August 24, 2014 photograph of blue-green algae bloom east of S-308, Lake Okeechobee/C-44 Canal area. (Photo courtesy of Paul Shindel.

Does the above photo make your stomach turn? What is it?

It is a HAB or Harmful Algae Bloom, taken four days ago, right here in Martin County.

According to the United States Department of Agriculture, “over the past century, alterations of land use and acceleration in the rate of cultural eutrophication have led to widespread increases in harmful algal blooms in Florida, including toxin-producing species.”

First,  what is “eutrophication” and why is it “cultural”?

Eutrophication is is when a body of water becomes enriched in dissolved nutrients (such as synthetic phosphorus and nitrogen from fertilizer) that stimulate the growth of aquatic plant life usually resulting in the depletion of dissolved oxygen and a “bloom.” These algae blooms can be toxic.

“Cultural means “created by humans.”

So what are we doing about this especially since “we” caused it?

In 1997 the Florida Department of Environmental Protection formed a Task Force on Harmful Algae Blooms and in 1999 they produced a scientific document, a White Paper: HARMFUL ALGAE BLOOMS, (http://myfwc.com/media/202228/HAB_whitepaper2006_UPDATE.pdfIt is extensive. 

In my opinion, as usual, our state governors and legislatures did not pay significant attention to these studies, and failed to implement policies that would help overcome this crisis issue. How many of them even read the report?

Case in point, recently, it was the local governments and local residents of the towns, cities and counties along the west and east coasts of Florida who advocated and achieved strong fertilizer ordinances not allowing fertilizer use during the rainy season while the state continues to fight and support less restrictive rules.

According to the Florida Fish and Wildlife website there are four ongoing studies regarding HABs in Florida: (http://myfwc.com/research/redtide/research/scientific-products/)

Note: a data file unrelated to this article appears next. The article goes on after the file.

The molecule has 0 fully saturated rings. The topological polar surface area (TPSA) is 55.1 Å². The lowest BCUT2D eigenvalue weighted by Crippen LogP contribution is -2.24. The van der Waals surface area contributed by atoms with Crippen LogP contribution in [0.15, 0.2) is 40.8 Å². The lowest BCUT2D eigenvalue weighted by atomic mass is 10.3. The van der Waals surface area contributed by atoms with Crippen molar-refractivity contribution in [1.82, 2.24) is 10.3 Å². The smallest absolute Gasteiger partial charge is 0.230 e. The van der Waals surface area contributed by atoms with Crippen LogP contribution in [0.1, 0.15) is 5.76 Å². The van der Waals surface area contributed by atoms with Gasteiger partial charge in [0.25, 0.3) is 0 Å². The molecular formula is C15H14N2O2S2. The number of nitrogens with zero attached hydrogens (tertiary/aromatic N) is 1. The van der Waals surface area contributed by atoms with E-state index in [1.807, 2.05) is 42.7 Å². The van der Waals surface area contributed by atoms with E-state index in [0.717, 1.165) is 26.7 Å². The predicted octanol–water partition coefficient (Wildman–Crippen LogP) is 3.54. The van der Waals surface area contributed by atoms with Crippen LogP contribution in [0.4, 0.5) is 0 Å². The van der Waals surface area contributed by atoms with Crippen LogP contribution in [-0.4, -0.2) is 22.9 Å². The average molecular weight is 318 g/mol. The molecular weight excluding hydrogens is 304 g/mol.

1. Time-Series Sampling in Pinellas and Manatee Counties) Researchers conduct detailed sampling to better understand when, where and under what conditions harmful algal blooms form.

2. Tampa Bay Monitoring Program Researchers monitor 10 sites in Old Tampa Bay for the presence of, or conditions favorable to, harmful algal blooms.

3. Red Tide Offshore Monitoring Program
Encouraging  people to learn about the program and learn how to become volunteers, collecting water samples around the state to help scientists monitor the Florida red tide.

4. Monitoring Toxic Algae Species and Shellfish in the Indian River Lagoon (2002-present)
Periodic testing of water samples and clams provides an early warning of bloom occurrences and shellfish toxicity and minimizes the risk of human exposure to saxitoxins.

Those are great present HAB programs, so why don’t we hear more about them and why don’t they include Lake Okeechobee, obviously the toxic algae is there as well…

Here at home, when the gates of S-308 open from Lake Okeechobee to the C-44 canal that is connected to the St Lucie River/Indian River Lagoon, the algae in the photo above goes directly into the our river system.

Google Earth image of S-308, structure at Lake Okeechobee that opens to the C-44 canal where above photo was taken. This area always has some spill through the gates. Look at the agriculture right up to the lake...
Google Earth image of S-308, structure at Lake Okeechobee that opens to the C-44 canal where above photo was taken. This area always has some spill through the gates. Note the agriculture lands right up to the C-44 canal…

It is 2014. The state has been studying this problem since 1997. They do not have all the answers but we do know by now that HABs are fed by cultural eutrophication due to clearing of land that can no longer clean water on its way to estuaries, rivers and lakes; building of towns and cities that create concrete and asphalt barriers to water reabsorption;  fertilizer and other runoff;  oil/chemicals from thousands of miles of highway and roads;  septic effluent; canals and redirection of water such as Lake Okeechobee to the St Lucie and Caloosahatchee; agriculture’s heavy destruction of native lands and the fertilizer and chemical runoff associated with their business, unregulated golf courses fertilizer run off and re-use of high nutrient water resources….it’s endless.

It is said that “ignorance is bliss,” well the state of Florida doesn’t have that luxury anymore.

Blue Green Algae is as ancient as the beginnings of our planet...

Blue Green Algae. (Public photo.)


USDA HABs: (http://www.reeis.usda.gov/web/crisprojectpages/0209332-harmful-algal-blooms.html)

FWC HABs: (http://myfwc.com/research/redtide/general/harmful-algal-bloom/)